Anthony Freedman celebrated his return to Flemington with a win at his new home track that might have been better than he thought.
Freedman relocated this week from the Markdel training complex he and his brothers set up at Rye, south of Melbourne, to the track where they began training in Melbourne in the early 1980s.
And First Command's victory in the Listed Kensington Stakes (1000m) was the first "official" winner he has sent out from the new stable.
"We had one at Sandown on Wednesday, but it went to the races from Markdel," Freedman said.
The win also proved something of a homecoming for First Command who won the same race 12 months ago.
Last year's success led to a run in the Group One Oakleigh Plate, but Freedman wasn't keen to commit to the same program this season - until he spoke to winning rider Glen Boss.
"He's seven year's old now and he'd have to carry a bit of weight," Freedman said.
But having taken his racetrack earnings to some $930,000, the trainer is keen to give the horse its chance to win $1 million.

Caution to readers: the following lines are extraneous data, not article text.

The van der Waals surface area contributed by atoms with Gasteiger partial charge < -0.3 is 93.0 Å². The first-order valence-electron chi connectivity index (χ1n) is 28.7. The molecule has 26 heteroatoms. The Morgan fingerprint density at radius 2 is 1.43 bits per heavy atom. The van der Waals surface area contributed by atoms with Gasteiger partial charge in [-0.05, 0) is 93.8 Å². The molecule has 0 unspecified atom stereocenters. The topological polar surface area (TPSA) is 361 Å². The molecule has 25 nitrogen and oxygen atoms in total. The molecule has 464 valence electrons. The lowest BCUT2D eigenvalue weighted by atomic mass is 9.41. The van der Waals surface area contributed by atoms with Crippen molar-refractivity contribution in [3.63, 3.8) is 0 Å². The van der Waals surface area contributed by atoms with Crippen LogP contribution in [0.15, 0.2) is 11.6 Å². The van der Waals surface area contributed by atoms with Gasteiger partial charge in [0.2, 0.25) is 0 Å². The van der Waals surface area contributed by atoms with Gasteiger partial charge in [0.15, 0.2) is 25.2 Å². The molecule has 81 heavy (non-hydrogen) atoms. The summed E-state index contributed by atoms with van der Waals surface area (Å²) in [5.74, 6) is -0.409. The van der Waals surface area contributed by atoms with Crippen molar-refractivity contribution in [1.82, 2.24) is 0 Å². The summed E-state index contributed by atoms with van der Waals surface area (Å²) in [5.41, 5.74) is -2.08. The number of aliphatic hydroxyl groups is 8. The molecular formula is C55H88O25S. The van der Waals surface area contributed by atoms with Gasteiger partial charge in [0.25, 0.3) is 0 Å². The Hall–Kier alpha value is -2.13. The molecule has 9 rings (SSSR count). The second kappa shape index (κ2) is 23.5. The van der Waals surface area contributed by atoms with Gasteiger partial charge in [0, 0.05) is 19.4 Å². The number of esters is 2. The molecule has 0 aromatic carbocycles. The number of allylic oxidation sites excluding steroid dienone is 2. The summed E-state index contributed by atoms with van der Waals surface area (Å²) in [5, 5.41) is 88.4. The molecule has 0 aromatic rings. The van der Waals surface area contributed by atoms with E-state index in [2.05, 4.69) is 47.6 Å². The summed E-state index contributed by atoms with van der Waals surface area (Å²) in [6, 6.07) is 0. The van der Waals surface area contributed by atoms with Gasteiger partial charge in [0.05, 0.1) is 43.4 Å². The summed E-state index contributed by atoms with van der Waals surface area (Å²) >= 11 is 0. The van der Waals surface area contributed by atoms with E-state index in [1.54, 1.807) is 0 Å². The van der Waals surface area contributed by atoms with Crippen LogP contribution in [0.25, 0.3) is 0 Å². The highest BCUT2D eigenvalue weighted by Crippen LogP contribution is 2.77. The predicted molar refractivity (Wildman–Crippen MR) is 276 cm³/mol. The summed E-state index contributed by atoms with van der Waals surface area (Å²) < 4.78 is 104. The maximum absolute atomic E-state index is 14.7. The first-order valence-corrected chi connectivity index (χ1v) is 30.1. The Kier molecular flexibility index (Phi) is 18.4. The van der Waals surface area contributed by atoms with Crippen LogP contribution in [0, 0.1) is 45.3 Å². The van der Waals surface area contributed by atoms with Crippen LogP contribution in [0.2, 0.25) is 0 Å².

And after consulting Boss, he may have softened his attitude toward running in at least one of the major autumn sprints.
Boss told Freedman First Command felt far better than when he won on him at Caulfield two weeks ago and ought to be given his chance.
"You could probably raise the bar again," he told Freedman.
"If there'd been another 200 metres he'd have won even easier."
Starting favourite, First Command ($1.65) won by three-quarters of a length from Light Express ($8.50) with another 1-1/4 lengths to Belfast Boy ($9).
As Freedman celebrated his landmark victory, fellow trainer Rick Hore-Lacy felt like throwing a small party over the run of his newly-acquired veteran, Good Ba Ba.
In his second start since joining Hore-Lacy from Hong Kong, and his second after a 20-month retirement, the 11-year-old Good Ba Ba ran a close fourth.
As he did in his first-up run he ran the fastest closing sections, including a final 200m in 11.19 seconds.
Good Ba Ba will go to the Group Three Carlyon Cup (1600m) at Caulfield on February 9 before his main target - and possibly his final race - in the $2 million Group One Doncaster Mile.
"That's the one that's going to suit him best," Hore-Lacy said.
"That's his distance and that's the direction he's shown he's best at."